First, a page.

Uganda’s decade and half old military intervention in Somalia could have come with several benefits for both countries but President Yower’s Museveni’s loyalty to the government in Mogadishu is now proving to be a mixed blessing for Uganda Airlines.
The airline, which already has a service to Mogadishu, has found it difficult to expand services to Hargeisa in the self-declared autonomous state of Somaliland. Hargeisa is one of the initial 16 regional destinations the revamped Ugandan carrier planned to launch in the build up of the regional network that would feed medium and long-haul flights, the first of which launches on October 4.
Speaking off record, multiple sources say while the airline sees strong demand for a connectivity between Entebbe and Hargeisa, there has been no progress towards securing landing rights there by for Uganda Airlines. There appears to be no active engagement on the issue between the two countries, and officials at the ministries of Transport and Foreign Affairs were non-committal when asked.
Transport docket holder Fred Byamukama, pleaded for time to establish the latest status because he was only a few months old in the ministry. He did not respond to follow-on calls.
Bageya Waiswa, the Permanent Secretary in the Ministry of Works and Transport, said he was averse to micro-management and had left it to the airline management to pursue expansion plans independently. Uganda and Somalia have had a liberal Bilateral Air Services Agreement under which each country can designate multiple airlines to operate air services with no limit on capacity or frequency. Mogadishu is one of the routes on which Uganda Airlines is already making a profit. Company officials believe Hargeisa would be another profitable route.
It is the service that would also generate connecting traffic to services to the Middle East and, India and the United Kingdom, when those services launch.
Officials from Somaliland are understood to be keen on having an air bridge between Entebbe and their regional capital. They have sent several delegations to Kampala over the issue right from the days of the defunct Air Uganda but have not been successful in convincing Uganda officials.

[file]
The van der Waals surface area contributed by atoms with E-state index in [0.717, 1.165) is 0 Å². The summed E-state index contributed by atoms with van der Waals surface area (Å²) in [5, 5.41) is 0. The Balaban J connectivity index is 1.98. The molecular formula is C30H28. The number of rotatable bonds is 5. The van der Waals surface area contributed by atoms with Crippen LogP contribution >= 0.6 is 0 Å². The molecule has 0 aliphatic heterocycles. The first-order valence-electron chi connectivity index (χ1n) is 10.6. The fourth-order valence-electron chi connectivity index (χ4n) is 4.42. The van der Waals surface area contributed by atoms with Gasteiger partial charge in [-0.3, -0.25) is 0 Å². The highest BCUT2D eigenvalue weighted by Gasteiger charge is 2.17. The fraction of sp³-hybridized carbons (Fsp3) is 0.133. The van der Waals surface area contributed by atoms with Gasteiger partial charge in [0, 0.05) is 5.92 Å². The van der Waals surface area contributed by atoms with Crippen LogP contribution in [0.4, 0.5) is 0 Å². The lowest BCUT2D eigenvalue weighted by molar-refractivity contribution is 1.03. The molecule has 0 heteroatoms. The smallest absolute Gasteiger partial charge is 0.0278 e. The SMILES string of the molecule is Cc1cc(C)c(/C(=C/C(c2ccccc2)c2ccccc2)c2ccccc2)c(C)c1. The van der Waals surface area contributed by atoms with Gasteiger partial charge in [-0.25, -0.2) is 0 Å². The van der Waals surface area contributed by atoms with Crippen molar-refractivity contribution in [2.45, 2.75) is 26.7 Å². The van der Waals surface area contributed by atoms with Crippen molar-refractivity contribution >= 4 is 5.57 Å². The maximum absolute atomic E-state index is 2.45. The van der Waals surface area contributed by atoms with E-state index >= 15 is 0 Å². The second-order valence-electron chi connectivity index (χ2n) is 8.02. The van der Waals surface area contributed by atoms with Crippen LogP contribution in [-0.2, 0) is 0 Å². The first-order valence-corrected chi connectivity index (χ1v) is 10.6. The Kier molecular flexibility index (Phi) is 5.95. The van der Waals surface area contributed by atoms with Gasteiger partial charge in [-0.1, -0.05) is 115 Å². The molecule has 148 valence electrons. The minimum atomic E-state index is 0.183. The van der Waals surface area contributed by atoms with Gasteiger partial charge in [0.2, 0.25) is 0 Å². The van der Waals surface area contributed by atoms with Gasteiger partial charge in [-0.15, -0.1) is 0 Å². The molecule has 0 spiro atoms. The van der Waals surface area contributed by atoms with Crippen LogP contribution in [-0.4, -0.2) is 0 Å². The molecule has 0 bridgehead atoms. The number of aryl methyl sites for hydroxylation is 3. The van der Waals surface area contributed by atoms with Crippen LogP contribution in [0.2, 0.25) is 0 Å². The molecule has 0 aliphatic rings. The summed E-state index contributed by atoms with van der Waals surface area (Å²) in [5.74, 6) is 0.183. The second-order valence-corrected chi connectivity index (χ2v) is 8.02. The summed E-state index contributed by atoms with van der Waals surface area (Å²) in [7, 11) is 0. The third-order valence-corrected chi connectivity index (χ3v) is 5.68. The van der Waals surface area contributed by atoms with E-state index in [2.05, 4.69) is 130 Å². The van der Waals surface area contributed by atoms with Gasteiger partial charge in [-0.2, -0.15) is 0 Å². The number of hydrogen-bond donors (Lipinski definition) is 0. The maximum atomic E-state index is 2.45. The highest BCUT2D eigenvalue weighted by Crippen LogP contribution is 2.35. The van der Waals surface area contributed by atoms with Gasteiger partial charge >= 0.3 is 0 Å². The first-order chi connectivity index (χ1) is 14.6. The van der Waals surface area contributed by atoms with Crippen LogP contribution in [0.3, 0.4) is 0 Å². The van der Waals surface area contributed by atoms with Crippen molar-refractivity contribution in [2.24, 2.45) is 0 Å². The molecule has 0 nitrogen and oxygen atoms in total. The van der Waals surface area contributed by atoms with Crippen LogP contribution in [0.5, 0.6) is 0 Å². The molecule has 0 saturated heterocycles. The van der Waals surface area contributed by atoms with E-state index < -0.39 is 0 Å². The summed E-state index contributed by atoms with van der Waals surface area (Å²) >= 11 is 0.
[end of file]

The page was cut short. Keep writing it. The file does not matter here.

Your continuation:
Observers believe the reticence among government officials is down to the fact that Uganda is being careful not to upset Mogadishu whose regime it has backed since it sent troops there in 2007. Mogadishu considers Somaliland as one of the Federal Member States that make up the country and does not recognise its bid for independence.
Minus a greenlight from Mogadishu, the prospective service would face several logistical challenges. Uganda does not have a consulate or security presence in Somaliland. That would complicate visa issuance and security vetting of intending travellers. A ministry of foreign affairs official who is not authorised to speak for the ministry said there are no foreseeable plans to establish a diplomatic presence in Hargeisa.
Other commentators however believe that with largest contingent of troops under the African Union Mission to Somalia, Kampala has a lot of leverage that it could use to secure
A number of international airlines, among them African Express Airways, Air Arabia, Ethiopian, FlyDubai already operate services to Hargeisa. They provide 37 flights a week to five countries, including Kenya which is served by a single service weekly.
Uganda Airlines launches its first intercontinental flight to Dubai starting October 4 with London, Mumbai and Guanghzou to follow as soon as restrictions on travellers from Uganda are eased. To feed the international flights, it will need a strong regional network.
By MICHAEL WAKABI
The East African